Objective: To evaluate the effects of low-power light therapy on pain and disability in elderly patients with degenerative osteoarthritis of the knee.
Design: Partially double-blinded, fully randomized trial comparing red, infrared, and placebo light emitters.
Patients: Fifty patients with degenerative osteoarthritis of both knees were randomly assigned to three treatment groups: red (15 patients), infrared (18 patients), and placebo (17 patients). Infrared and placebo emitters were double-blinded.
Interventions: Self-applied treatment to both sides of the knee for 15 minutes twice a day for 10 days.
Main outcome measures: Short-Form McGill Pain Questionnaire, Present Pain Intensity, and Visual Analogue Scale for pain and Disability Index Questionnaire for disability were used. We evaluated pain and disability before and on the tenth day of therapy. The period from the end of the treatment until the patient's request to be retreated was summed up 1 year after the trial.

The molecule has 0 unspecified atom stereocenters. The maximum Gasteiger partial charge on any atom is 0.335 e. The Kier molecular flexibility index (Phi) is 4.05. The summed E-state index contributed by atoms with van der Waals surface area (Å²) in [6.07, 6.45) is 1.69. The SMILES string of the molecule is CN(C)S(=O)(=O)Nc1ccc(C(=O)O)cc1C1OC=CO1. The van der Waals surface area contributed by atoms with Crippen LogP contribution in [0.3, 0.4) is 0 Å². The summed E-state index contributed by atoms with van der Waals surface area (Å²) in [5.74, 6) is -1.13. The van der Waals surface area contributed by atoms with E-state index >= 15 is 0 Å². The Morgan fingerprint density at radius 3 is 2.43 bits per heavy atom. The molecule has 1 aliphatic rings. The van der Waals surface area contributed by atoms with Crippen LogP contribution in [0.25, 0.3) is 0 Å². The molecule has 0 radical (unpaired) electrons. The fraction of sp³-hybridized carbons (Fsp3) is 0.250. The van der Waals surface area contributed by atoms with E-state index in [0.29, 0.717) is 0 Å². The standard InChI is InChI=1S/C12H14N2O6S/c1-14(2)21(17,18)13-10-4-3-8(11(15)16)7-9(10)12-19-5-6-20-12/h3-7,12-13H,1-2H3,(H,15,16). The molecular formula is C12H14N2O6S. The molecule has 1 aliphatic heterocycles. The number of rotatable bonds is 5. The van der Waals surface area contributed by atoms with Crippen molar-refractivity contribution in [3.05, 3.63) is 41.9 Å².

Results: Pain and disability before treatment did not show statistically significant differences between the three groups. Pain reduction in the red and infrared groups after the treatment was more than 50% in all scoring methods (P less than 0.05). There was no significant pain improvement in the placebo group. We observed significant functional improvement in red- and infrared-treated groups (p less than 0.05), but not in the placebo group. The period from the end of treatment until the patients required treatment was longer for red and infrared groups than for the placebo group (4.2 +/- 3.0, 6.1 +/- 3.2, and 0.53 +/- 0.62 months, for red, infrared, and placebo, respectively).
Conclusions: Low-power light therapy is effective in relieving pain and disability in degenerative osteoarthritis of the knee.
Original article can be found here.